Celery Heart Veloute 8.000

Deb Lindsey for The Washington Post; tableware from Crate and Barrel

Dec 11, 2013

Simple ingredients, elegant results: Chef John Currence of the City Grocery Restaurant Group in Oxford, Miss., likes to serve this silky soup with a garnish of marinated jumbo-lump crabmeat.

He calls for a dark/rich chicken broth, which he makes with roasted chicken bones. That kind of broth makes a discernible difference here; if you need to buy a prepared chicken broth, seek out one made by a deli or butcher shop.

Make Ahead: The soup can be refrigerated for up to 2 days.

8 - 10

When you scale a recipe, keep in mind that cooking times and temperatures, pan sizes and seasonings may be affected, so adjust accordingly. Also, amounts listed in the directions will not reflect the changes made to ingredient amounts.

Tested size: 8-10 servings; 10 1/2 cups

  • 12 tablespoons (1 1/2 sticks) unsalted butter
  • 1/4 cup flour
  • 1 1/2 cups chopped yellow onions
  • 2 teaspoons minced garlic
  • 8 cups chopped celery hearts (from 2 or 3 celery bunches)
  • 2 tablespoons fresh thyme leaves
  • 2 dried bay leaves
  • 1 cup dry white wine
  • 8 cups homemade or store-bought rich chicken broth (see headnote)
  • 2 teaspoons kosher salt
  • 2 teaspoons freshly ground white pepper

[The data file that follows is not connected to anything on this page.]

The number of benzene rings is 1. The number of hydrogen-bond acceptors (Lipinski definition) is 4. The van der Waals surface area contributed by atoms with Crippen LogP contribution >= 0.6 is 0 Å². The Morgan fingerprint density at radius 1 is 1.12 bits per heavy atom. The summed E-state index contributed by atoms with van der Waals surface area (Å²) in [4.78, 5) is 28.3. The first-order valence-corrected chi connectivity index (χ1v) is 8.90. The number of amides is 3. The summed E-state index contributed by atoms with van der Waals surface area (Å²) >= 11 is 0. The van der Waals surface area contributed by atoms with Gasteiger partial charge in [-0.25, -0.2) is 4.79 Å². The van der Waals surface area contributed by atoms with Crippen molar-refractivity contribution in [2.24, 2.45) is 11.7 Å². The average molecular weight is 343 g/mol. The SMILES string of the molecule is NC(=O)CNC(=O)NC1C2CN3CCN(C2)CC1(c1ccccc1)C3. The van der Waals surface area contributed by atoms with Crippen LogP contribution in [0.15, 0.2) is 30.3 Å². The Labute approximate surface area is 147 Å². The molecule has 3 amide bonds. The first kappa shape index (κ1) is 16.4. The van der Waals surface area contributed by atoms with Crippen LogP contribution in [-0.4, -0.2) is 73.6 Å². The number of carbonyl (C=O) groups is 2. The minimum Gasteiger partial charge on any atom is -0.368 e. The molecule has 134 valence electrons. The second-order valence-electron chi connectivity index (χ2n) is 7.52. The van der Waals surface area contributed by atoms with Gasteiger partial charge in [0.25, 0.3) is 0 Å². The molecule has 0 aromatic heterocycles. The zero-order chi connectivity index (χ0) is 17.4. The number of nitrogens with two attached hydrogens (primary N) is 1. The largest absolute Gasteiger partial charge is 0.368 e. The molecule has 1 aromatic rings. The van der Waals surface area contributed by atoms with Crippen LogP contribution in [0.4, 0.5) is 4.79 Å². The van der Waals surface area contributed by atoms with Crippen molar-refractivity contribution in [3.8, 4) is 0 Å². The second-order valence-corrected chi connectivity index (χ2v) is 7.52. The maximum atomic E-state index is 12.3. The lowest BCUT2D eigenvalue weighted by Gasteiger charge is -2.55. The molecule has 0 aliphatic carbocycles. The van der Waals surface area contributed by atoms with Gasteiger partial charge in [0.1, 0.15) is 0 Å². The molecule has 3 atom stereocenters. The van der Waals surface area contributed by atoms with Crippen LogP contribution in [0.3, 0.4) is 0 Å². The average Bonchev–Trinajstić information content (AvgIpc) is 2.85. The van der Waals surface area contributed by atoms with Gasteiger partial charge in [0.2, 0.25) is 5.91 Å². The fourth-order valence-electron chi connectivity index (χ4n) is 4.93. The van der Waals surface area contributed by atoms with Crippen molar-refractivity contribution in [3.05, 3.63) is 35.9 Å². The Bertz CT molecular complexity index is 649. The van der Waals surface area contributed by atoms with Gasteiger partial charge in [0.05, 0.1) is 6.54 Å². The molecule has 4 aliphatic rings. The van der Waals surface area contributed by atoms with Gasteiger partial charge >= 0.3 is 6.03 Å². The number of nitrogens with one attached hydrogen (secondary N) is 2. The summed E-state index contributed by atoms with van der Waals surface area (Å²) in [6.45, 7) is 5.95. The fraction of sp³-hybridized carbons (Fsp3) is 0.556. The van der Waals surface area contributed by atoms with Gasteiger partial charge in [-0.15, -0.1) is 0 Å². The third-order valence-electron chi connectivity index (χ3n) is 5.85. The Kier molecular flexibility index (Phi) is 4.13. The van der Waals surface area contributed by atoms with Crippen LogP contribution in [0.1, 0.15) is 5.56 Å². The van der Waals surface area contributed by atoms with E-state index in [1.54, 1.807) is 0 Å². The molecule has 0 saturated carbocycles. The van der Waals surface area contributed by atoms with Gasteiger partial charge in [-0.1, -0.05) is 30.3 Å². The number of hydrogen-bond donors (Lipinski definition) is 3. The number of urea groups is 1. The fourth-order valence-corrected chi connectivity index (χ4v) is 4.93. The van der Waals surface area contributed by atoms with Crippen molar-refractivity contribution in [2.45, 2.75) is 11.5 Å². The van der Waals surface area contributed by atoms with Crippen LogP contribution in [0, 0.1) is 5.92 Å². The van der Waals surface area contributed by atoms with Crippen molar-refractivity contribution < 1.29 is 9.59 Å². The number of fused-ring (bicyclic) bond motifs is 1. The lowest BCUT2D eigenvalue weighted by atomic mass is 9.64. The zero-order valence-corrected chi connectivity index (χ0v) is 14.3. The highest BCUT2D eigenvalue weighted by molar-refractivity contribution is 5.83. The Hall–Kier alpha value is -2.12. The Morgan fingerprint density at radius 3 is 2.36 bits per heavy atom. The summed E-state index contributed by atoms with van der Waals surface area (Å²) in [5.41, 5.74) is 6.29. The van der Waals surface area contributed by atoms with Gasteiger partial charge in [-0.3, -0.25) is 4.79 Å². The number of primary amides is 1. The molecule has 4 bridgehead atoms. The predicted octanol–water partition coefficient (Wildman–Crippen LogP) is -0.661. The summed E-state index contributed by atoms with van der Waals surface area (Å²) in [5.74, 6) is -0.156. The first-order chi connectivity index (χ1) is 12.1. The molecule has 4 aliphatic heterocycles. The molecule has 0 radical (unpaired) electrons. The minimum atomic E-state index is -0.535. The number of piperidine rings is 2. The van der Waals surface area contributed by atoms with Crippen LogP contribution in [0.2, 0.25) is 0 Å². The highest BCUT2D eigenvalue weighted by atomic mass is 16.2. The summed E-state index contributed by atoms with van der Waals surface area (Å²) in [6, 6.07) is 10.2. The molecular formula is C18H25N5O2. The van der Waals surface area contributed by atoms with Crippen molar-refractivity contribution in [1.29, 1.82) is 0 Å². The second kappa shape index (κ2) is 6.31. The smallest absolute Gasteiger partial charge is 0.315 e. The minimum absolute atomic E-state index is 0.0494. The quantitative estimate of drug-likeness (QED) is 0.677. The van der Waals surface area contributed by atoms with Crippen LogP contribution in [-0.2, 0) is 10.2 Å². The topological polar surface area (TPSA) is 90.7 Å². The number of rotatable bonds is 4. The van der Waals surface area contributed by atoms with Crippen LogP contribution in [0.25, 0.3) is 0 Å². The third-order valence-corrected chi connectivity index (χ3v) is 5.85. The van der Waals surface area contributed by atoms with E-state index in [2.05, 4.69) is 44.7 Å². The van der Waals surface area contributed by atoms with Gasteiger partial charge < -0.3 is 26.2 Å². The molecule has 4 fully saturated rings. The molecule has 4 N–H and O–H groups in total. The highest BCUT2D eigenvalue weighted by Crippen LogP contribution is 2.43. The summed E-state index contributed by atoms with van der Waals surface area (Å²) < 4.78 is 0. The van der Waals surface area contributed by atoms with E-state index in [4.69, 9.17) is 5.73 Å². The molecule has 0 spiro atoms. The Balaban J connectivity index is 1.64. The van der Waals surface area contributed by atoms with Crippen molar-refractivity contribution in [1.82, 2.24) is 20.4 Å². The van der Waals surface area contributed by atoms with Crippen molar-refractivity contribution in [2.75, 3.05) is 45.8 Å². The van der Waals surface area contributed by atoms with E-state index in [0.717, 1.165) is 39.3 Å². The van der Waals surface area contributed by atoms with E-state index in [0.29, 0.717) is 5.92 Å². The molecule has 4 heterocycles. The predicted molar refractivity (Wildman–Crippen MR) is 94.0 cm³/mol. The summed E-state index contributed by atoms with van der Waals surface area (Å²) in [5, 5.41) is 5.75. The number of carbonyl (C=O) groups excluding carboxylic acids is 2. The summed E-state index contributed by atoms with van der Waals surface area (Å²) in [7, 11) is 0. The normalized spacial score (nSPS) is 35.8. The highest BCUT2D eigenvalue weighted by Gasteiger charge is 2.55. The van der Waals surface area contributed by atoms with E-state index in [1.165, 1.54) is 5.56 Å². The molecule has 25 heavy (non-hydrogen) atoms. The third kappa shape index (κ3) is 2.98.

Melt 8 tablespoons of the butter in a medium, heavy saucepan over low heat. Whisk in the flour; cook, whisking almost constantly, for a few minutes to form a roux that becomes slightly darker in color and smells sweet. Remove from the heat to cool.

Melt the remaining 4 tablespoons of butter in a large pot over medium heat. Add the onions and garlic, stirring to coat. Cook for about 8 minutes, until the onions are translucent; reduce the heat to medium-low if the onions or butter start to pick up color. Stir in the celery, thyme and bay leaves. Cook for 10 minutes, stirring a few times, until the celery is tender.

Add the white wine; cook for 8 to 10 minutes or until the wine has reduced by half. Add the broth, stirring to incorporate. Increase the heat to medium-high; once the mixture comes to a boil, reduce the heat to medium and cook uncovered for 30 minutes, stirring occasionally.

Whisk 2 cups of liquid (if a few vegetables are in the liquid, that's okay) from the pot into the cooled roux, then return the entire roux mixture to the soup pot. Increase the heat to medium-high; once it starts to boil, reduce the heat to medium and cook for 15 minutes, stirring a few times. Discard the bay leaves.

Use an immersion (stick) blender to puree until smooth. (Alternatively, cool the soup, then puree in batches in a blender or food processor. Return to the pot to reheat over low heat once it's all pureed.)

Season with the salt and pepper. Serve warm.

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Recipe Source

Adapted from “Pickles, Pigs & Whiskey: Recipes From My Three Favorite Food Groups,” by John Currence (Andrews McMeel, 2013).

Tested by Bonnie S. Benwick.

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